Roman Catholicism today is a far-flung global religion with 1.3 billion followers, more than two-thirds of whom live outside the West. In the 21st century, considering other perspectives in thinking about the Church isn’t just a courtesy, it’s a survival strategy.

This week my magazine colleague Inés San Martín and I were in Kenya, Africa, visiting Mombasa, the country’s second city on the Indian Ocean coast, and Lodwar, an impoverished town of 50,000 in the largely desert north and the hub for the pastoralist and still largely isolated Turkana people.

It was a dazzling, exhausting and revealing experience, and far too multilayered for a quick synthesis. Nevertheless, here are a couple of initial takeaways. 

Left vs. right

Suppose I told you I know a Kenyan prelate who’s devoted his life to serving the most impoverished area in a country known for chronic poverty, who cares deeply about the environment and the impact of climate change on matters such as access to safe drinking water, and who’s risked his life to act as a peacemaker between competing tribal groups in massive refugee camps.

Many Americans probably would say, “Sounds like a real liberal.”

Now suppose I said I’d met a Kenyan prelate who belongs to Opus Dei, who puts a strong emphasis on seriousness about priestly life, who thinks the spiritual basics and bringing people to the Catholic faith are vitally important, and who has little interest in what’s bubbling on the theological avant-garde. The reaction probably would be, “That’s a classic conservative.”

All of the above is true of Bishop Dominic Kimengich of Lodwar, and he’s hardly alone. He laughed gently when I asked him if he thinks of himself as “liberal” or “conservative.” Eventually he said, “Here, those categories just don’t apply.”

Or, take Archbishop Martin Kivuva Musonde of Mombasa.

One minute, Archbishop Kivuva will brag about a recent film produced by the archdiocese defending traditional marriage, and the next he’ll light up discussing the latest efforts to promote inter-religious harmony and peace. That’s a keenly progressive cause in Mombasa, a religiously mixed city in which Catholics, Muslims, Pentecostals and Evangelicals, followers of traditional religions and Hindus all have significant footprints, and all today are under the shadow of cross-border threats from the Al-Shabaab terrorist group in neighboring Somalia.

In Archbishop Kivuva’s eyes, there’s nothing predestined about religious conflict. The real battle lines, he said, don’t run between Muslims and Christians, but between moderates and radicals — and, he warned, there are radical instincts in all traditions.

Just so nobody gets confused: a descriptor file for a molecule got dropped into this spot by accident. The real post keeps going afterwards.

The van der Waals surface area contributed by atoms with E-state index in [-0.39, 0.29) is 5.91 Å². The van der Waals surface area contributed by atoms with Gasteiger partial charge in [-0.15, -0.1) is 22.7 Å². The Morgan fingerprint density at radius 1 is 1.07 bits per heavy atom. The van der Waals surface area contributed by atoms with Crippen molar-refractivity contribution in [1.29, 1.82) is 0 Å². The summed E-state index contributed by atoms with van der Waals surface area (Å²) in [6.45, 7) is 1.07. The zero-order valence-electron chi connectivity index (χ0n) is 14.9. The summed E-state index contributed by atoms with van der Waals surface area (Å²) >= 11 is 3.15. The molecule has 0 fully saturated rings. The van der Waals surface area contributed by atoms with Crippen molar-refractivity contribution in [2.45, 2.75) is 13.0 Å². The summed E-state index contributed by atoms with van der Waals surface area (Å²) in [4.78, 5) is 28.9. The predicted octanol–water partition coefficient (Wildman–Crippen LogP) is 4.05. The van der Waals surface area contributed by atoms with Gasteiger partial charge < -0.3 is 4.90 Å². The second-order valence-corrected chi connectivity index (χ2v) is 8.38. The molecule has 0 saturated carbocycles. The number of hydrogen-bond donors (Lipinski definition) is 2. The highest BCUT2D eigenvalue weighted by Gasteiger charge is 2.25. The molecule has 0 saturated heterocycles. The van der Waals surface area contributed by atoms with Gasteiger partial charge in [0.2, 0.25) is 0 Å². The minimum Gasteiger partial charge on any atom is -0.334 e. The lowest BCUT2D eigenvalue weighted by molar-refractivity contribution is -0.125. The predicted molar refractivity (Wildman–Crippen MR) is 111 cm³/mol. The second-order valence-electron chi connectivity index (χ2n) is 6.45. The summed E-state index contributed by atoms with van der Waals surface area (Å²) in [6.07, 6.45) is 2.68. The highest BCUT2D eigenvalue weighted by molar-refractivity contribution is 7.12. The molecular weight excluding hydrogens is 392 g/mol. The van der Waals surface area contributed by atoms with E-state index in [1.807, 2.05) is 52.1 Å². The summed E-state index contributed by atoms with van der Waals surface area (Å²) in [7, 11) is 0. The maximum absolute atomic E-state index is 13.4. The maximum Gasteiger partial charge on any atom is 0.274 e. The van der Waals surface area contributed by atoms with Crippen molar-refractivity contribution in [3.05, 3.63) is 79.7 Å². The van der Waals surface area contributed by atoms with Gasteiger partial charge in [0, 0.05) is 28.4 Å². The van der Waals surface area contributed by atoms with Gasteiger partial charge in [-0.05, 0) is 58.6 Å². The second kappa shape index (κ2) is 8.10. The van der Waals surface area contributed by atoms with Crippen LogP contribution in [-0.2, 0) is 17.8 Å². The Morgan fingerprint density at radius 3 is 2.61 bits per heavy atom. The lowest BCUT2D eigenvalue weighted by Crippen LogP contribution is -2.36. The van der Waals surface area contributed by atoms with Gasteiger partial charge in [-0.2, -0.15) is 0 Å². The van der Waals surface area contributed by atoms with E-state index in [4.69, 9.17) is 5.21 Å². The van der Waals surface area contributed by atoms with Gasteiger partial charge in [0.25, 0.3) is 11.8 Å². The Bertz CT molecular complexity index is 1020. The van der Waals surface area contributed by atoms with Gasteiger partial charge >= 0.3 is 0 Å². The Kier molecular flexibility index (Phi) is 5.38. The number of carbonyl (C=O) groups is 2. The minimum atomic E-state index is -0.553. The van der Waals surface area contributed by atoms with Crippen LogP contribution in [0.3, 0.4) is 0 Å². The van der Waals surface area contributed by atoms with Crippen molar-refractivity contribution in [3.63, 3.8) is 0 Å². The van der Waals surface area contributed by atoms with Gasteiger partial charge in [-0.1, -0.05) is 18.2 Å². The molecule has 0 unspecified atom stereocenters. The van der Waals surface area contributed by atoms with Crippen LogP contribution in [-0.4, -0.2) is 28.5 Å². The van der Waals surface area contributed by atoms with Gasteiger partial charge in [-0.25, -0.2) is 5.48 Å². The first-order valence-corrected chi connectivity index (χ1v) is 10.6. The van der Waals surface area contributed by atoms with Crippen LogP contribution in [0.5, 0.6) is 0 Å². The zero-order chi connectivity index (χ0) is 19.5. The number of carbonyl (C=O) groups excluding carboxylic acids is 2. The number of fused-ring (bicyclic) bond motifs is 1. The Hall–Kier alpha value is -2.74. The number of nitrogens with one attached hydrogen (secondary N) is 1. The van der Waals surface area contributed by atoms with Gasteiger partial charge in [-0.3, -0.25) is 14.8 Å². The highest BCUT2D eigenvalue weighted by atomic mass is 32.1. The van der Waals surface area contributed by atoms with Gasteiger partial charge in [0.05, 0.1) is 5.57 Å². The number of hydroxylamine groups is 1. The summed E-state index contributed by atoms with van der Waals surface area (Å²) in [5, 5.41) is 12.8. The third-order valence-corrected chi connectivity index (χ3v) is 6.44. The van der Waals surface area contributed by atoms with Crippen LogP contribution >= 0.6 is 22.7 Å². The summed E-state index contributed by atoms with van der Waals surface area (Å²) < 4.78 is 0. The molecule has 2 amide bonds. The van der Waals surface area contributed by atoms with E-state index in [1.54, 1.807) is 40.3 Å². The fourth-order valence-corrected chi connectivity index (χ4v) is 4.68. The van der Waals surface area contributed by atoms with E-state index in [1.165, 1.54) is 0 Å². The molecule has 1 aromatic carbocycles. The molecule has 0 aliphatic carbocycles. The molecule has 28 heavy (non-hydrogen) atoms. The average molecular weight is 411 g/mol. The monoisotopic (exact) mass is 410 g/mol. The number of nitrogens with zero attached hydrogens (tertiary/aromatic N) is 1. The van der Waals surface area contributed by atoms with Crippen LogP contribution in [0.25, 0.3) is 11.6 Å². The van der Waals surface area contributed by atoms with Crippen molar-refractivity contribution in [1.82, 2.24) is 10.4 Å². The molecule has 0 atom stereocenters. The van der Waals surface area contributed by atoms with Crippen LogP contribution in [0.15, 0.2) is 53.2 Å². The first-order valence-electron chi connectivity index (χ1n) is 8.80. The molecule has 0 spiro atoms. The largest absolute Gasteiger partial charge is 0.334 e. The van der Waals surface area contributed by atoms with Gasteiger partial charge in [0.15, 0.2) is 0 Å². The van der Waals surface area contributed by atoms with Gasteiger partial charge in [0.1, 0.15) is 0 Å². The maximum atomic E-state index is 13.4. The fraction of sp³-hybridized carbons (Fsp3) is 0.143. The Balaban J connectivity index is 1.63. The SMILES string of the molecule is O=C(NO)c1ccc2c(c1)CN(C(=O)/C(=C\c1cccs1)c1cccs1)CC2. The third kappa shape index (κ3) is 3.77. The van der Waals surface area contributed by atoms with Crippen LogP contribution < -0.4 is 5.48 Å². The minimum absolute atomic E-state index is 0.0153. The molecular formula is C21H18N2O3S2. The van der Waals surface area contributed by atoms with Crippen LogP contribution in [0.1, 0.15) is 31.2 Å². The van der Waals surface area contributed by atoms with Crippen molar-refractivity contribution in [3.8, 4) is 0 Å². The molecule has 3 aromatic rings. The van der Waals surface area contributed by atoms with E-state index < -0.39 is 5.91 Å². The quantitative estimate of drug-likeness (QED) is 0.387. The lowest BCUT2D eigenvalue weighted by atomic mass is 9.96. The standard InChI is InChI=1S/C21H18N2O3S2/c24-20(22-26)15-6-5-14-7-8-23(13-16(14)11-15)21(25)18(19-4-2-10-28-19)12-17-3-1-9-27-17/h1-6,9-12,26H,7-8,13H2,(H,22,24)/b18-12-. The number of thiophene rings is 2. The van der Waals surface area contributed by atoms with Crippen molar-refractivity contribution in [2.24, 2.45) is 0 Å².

By reputation, Africa is often considered a fairly male-dominated environment, and so is the Catholic Church here. Yet our experience this week suggested that much of the future of African Catholicism depends on its women.

In Mombasa, we visited the Holy Family Center at St. Martin’s Catholic Church, which abuts the largest slum in the city. Though the parish doesn’t currently have a school, it has a center serving children outside school hours and during breaks, and it sees the full gamut of challenges — alcohol and drug addiction, victims of human trafficking and prostitution, kids abandoned or marginalized because they’re HIV-positive, and just basic poverty.

The center is run by Sister Pauline Andrew of the Daughters of Divine Love, an order that’s been serving in the parish since 2004. When we arrived, we were greeted by a reception of traditional songs, dances and dress.

Sister Pauline hopes to see the center grow into a full-blown primary school served by her order, which would live in a nearby convent she’s also building. At the moment, she and another nun commute 14 kilometers every day to work at the parish, and Sister Pauline said that won’t work when the school is up and running.

Standing with Sister Pauline where the second floor of the new convent is supposed to be built as soon as she has the money, I asked Sister Pauline why she chose to do such bone-crushing, emotionally draining work. Looking up from the architect’s plans as if the question were impertinent, she said simply, “This is where God wants me,” and launched into a detailed explanation of her plans to model small-scale, sustainable urban agriculture by using land at the school and convent to grow crops.

Meanwhile in Lodwar, I visited the Bethany Guest House and an adjacent formation center for aspiring nuns, members of the Sisters of the Good Shepherd of the Immaculate Conception, an order founded under Bishop Kimengich.

There, I met Sister Giovanna, who runs the formation center, and Sister Magdalene, who heads the guest house. They spoke passionately about forming the next generation of women religious to go out and evangelize, teach and serve. They also described their aim to teach these young girls trade skills for self-reliance, so they can pass them on to others.

Sister Magdalene walked us through the formation center, explaining what has already been accomplished and what needs to be done in a hurry. Here, too, growth is one main challenge — they have five women in formation now, with another eight expected to arrive next year.

Sister Magdalene, too, projected a calm determination when asked about all the different ways such an undertaking could go off the rails.

“This is what the Church needs from me,” she said of seeing the effort through.

Say what you will about these women and their dreams, but one thing is for sure: Terms such as “subservient” and “second-class citizen” simply don’t apply.